Portion Control

It’s time to clean my palate, refresh my nose, and wash the madness out of my hair. Yes, yes, yall. I’ve been decreasing my intake of political news. I’m a MSNBC addict. Yes I am. But it is better for me to limit my intake. Portion control is the solution.

The daily barrage of news and breaking events spewing from my HD television screen is polluting my spirit and outlook. I had to put a stop to it. I had to also stop sharing the madness via my Facebook posts. Portion control works both ways: intake and sharing.

Sometimes when you’re in the thick of something you don’t see the full buffet of madness you are taking in. So I’m cleaning out my DVR, watching some new shows, going to the movies, trying ne restaurants, and most important finishing my long-way-long-overdue novel.

I’m sleeping better and feeling lighter. Yes, yes yall portion control is the way to go.


Each day do something, anything that moves you forward. I’m not talking about some huge ridiculous move. I’m not talking some Bauce (boss), Black Girl Magic (insert your identification here), I am woman here me roar move. Nah and nope. I’m talking something. I talking anything. I’m talking about sorting and donating your shoes to make room in your closet and life for new shit and blessings. Simple.

Break Out of the Cycle of Hurting and Being Hurt by Guy Finley


Haven’t we all held a wish at one time or another that the person who hurt us — as he did with that cruel remark or angry action — could know what we felt in that moment of their thoughtlessness? Somehow we just know that if this person could be present in our aching heart he would be more than just “sorry” because he would share our sorrow; and that out of this new order of relationship he could never and would never act so carelessly again.

Yet, for all of this higher self-understanding we think others should possess, we often fail to see our own spiritual poverty — how when we hurt someone with our own callous behavior we are unable to remember how much it hurt us to be on the receiving end of such scalding remarks.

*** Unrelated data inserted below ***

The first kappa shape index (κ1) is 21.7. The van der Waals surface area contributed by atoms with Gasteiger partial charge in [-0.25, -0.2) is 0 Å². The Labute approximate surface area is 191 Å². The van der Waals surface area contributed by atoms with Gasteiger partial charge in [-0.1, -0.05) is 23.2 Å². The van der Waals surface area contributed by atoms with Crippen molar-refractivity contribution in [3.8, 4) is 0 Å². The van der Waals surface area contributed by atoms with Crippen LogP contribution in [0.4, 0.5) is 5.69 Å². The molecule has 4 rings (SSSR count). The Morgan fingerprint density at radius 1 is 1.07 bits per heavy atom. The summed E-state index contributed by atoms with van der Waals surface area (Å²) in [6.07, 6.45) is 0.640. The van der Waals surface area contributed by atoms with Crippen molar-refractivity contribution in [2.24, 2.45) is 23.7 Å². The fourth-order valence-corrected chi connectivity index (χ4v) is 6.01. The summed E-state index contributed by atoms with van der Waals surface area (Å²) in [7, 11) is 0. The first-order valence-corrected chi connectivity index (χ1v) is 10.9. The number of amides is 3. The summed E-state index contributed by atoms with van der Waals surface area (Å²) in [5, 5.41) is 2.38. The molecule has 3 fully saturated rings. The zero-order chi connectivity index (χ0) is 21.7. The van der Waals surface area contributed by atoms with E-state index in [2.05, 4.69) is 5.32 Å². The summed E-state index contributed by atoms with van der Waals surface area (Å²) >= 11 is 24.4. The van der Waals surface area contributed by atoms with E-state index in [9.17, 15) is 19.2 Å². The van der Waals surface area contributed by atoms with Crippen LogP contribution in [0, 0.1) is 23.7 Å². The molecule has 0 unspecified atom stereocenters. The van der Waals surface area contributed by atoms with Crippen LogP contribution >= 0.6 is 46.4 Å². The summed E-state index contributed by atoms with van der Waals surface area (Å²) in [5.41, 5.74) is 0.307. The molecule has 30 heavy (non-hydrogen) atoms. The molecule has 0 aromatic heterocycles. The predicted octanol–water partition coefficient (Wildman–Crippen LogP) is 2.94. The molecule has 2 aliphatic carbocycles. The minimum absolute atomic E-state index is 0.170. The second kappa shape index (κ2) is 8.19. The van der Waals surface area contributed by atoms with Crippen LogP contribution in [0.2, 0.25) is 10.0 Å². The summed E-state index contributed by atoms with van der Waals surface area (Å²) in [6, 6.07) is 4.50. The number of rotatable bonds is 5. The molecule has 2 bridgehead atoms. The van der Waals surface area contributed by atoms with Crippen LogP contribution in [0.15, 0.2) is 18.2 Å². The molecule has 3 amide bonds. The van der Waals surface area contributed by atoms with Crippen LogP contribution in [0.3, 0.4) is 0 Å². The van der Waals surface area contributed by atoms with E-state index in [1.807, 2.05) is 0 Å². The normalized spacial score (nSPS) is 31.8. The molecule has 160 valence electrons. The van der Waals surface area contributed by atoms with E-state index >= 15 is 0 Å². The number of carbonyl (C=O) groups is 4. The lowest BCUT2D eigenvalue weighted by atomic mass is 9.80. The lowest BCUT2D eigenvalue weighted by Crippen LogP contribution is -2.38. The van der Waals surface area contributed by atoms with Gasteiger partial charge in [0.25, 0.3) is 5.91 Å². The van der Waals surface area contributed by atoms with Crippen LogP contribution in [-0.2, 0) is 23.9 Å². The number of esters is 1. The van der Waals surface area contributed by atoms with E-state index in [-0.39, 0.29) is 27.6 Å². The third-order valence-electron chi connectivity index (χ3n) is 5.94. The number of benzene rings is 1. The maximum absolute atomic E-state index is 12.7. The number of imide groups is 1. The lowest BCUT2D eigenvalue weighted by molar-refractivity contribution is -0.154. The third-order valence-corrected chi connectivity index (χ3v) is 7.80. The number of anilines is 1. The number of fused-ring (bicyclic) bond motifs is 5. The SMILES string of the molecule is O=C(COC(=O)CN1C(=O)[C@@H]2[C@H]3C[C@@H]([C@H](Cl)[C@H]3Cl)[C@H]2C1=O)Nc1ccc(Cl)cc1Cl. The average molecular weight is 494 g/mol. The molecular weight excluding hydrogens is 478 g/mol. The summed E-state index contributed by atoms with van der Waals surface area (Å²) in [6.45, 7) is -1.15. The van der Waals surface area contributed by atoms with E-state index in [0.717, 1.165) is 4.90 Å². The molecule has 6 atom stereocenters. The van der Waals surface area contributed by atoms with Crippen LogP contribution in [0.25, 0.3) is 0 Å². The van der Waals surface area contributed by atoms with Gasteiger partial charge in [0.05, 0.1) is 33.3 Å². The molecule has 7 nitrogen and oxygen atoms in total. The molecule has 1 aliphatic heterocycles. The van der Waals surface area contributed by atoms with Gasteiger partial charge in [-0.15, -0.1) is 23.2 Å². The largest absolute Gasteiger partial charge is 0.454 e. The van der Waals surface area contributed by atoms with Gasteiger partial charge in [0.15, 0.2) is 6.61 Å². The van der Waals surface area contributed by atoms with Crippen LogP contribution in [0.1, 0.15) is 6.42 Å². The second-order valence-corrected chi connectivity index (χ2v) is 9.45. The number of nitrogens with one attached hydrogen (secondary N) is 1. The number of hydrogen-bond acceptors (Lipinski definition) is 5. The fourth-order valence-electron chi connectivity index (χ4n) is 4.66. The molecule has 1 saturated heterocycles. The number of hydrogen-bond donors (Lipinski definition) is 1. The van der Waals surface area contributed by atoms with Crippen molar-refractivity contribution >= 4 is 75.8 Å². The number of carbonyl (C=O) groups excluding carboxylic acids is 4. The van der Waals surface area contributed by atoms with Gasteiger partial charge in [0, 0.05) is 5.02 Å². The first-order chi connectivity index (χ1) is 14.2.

Where is this compassionate understanding when we really need it? How do we forget so quickly to be the kind of person we blame others for not being when they turn on us? To reveal the true nature of this sudden form of spiritual amnesia requires some soul searching of a kind. We must try to see, through our mind’s eye, the workings of our own psychology in these moments where someone hurts us. To begin with, let’s collect a few honest facts about what is taking place on our side of the duel that characterizes any unpleasant encounter with someone else.

First we need to acknowledge that when someone acts thoughtlessly towards us, it is a similar thoughtlessness in us that responds. In other words, our own hostile reactions take no thought for anything outside of what they call into account for their suddenly heated existence — so that the only awareness we possess in these times is that low level of cognizance that possesses us, making us “entitled” to attack back! And with our own aching heart or pounding thoughts providing the fuel, we lash out! After all, it is our “right” to set the record straight.

But in these moments, if we could learn to step back from ourselves — to see and to be aware of ourselves as being but a cog in this ever-turning wheel of hurting and being hurt — there would follow a great and liberating self-revelation. We would see, clearly, that before we rise up and attempt to hurt someone who has hurt us, it is we who hold this hurt first. And if we realize the dynamic exposed here — how one hurt always gives rise to another one — then we should also be able to see that each of us is always the first to hold this unwanted pain.